"Buy This One!" Migrant Beer Sellers in Southeast Asia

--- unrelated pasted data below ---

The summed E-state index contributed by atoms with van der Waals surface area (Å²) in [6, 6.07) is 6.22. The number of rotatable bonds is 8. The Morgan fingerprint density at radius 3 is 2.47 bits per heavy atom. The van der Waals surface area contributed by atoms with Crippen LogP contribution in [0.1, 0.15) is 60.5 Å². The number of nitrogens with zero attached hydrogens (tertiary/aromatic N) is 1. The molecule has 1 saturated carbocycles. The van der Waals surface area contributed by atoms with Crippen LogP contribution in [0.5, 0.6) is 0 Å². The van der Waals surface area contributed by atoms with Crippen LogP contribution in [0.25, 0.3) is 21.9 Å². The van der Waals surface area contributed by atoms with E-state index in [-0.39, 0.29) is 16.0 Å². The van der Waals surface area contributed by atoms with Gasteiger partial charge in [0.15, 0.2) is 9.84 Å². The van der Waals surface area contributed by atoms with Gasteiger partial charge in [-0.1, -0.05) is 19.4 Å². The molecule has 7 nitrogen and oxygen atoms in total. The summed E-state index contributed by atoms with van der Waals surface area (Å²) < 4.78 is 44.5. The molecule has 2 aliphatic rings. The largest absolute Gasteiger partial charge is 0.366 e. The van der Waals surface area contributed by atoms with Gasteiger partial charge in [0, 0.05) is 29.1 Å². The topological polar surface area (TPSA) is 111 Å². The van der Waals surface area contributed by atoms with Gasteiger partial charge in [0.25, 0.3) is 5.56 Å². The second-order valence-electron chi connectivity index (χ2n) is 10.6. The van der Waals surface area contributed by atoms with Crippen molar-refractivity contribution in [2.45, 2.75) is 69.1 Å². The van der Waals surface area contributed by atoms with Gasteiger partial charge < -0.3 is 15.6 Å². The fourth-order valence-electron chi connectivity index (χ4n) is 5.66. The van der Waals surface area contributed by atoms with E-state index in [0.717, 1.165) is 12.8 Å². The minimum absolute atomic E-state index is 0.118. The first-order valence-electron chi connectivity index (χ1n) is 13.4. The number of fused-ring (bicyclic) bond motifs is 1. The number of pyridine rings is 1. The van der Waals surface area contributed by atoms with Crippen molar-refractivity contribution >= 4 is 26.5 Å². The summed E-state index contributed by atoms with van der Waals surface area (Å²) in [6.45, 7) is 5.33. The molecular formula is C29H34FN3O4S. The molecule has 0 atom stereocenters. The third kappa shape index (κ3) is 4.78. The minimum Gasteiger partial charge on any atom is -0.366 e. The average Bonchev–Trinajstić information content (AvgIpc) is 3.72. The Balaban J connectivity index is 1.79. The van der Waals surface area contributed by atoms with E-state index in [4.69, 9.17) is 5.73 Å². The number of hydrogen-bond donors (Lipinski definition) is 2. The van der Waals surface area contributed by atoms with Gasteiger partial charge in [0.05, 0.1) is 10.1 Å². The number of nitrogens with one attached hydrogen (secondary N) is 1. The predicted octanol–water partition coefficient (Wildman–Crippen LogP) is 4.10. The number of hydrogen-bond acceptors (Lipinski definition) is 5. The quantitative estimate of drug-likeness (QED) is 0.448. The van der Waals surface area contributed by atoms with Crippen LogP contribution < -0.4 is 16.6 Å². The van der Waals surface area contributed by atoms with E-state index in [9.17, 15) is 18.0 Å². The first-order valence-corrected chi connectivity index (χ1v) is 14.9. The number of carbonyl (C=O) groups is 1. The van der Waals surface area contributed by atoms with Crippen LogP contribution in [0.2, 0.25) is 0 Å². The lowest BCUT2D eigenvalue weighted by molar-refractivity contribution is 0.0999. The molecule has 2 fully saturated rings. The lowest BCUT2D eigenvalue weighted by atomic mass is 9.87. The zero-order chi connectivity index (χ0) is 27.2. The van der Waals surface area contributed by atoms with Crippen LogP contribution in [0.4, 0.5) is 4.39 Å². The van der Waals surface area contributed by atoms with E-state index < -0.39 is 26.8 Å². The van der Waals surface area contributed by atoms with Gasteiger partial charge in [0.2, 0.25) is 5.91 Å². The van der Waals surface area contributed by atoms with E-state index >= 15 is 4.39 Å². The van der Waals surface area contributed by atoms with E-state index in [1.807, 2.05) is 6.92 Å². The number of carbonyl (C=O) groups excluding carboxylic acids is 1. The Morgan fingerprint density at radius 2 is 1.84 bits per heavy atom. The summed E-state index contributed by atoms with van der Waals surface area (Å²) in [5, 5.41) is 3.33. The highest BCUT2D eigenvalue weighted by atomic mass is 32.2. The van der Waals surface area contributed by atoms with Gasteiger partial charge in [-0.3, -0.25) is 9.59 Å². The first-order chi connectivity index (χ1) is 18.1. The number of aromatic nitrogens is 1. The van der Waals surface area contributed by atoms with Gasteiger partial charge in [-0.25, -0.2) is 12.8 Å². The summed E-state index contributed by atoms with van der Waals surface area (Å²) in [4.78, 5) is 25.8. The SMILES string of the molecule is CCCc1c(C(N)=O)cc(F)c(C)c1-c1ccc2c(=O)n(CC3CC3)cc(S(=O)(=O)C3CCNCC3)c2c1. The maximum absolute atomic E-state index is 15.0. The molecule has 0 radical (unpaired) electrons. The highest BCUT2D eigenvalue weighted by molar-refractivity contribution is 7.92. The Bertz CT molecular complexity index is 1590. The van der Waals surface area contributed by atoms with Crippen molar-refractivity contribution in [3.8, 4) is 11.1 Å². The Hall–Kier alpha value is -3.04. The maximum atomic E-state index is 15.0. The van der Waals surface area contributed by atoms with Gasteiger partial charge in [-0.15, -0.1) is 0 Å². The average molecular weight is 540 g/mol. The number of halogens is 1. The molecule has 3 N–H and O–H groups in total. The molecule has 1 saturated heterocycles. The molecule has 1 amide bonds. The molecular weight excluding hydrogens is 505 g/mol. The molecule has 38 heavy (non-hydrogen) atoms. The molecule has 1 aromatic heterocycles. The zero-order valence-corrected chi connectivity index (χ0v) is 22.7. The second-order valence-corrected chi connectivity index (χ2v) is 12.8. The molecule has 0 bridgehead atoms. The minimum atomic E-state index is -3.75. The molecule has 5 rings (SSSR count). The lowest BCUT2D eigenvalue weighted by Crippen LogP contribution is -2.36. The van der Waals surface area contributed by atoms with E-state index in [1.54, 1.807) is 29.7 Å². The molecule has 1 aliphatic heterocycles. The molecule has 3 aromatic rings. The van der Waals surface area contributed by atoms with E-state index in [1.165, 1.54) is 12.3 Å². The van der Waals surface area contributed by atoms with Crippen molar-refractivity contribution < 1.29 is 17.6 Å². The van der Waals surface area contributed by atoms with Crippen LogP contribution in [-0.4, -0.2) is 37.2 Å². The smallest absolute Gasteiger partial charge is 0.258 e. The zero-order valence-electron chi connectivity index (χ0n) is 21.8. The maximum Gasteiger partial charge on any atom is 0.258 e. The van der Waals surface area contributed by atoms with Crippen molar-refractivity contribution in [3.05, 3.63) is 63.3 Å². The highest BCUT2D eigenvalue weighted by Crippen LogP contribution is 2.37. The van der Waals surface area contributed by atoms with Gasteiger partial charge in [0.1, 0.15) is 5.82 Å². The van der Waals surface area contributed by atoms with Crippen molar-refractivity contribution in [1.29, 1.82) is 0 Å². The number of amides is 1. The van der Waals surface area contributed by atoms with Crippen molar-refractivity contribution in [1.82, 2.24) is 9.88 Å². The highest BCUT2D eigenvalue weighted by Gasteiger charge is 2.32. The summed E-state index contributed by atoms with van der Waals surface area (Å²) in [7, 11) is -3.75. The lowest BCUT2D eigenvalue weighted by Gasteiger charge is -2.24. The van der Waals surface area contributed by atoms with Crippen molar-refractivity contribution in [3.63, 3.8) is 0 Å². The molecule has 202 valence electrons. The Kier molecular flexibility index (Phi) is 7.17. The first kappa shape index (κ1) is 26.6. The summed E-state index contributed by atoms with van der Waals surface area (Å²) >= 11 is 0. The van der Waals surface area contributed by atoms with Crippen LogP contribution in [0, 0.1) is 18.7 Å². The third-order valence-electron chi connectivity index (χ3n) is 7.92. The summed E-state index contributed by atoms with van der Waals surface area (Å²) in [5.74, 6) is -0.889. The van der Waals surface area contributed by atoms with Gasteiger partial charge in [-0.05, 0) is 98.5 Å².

In this presentation I draw from a participatory research project with migrant beer sellers in the capital cities of Thailand, Cambodia, and Laos that examines the intersections of gender, work, and health. I begin by outlining the journeys of migrant beer sellers from rural villages to urban centres, primarily at the behest of their increasingly dispossessed farm families, and describe how their social location is further complicated by globalized notions of beauty, which influences where they will be inserted into the variegated and hierarchical beer promotion industry. Although routinely subject to stigmatization, harassment and abuse, many women feel empowered by their earning capacity, distance from family, sexual expression, embrace of modernity and consumerism, and solidarity with other migrant beer sellers. I will situate these observations within the ways in which precarity is generated, resisted, and subverted across dimensions of: space (global, national, urban and rural); gender (roles, identities, and performance); and neoliberal globalization with its impacts on rural livelihoods, available economic opportunities, consumerism, hegemonic ideas of beauty and the creation of desires.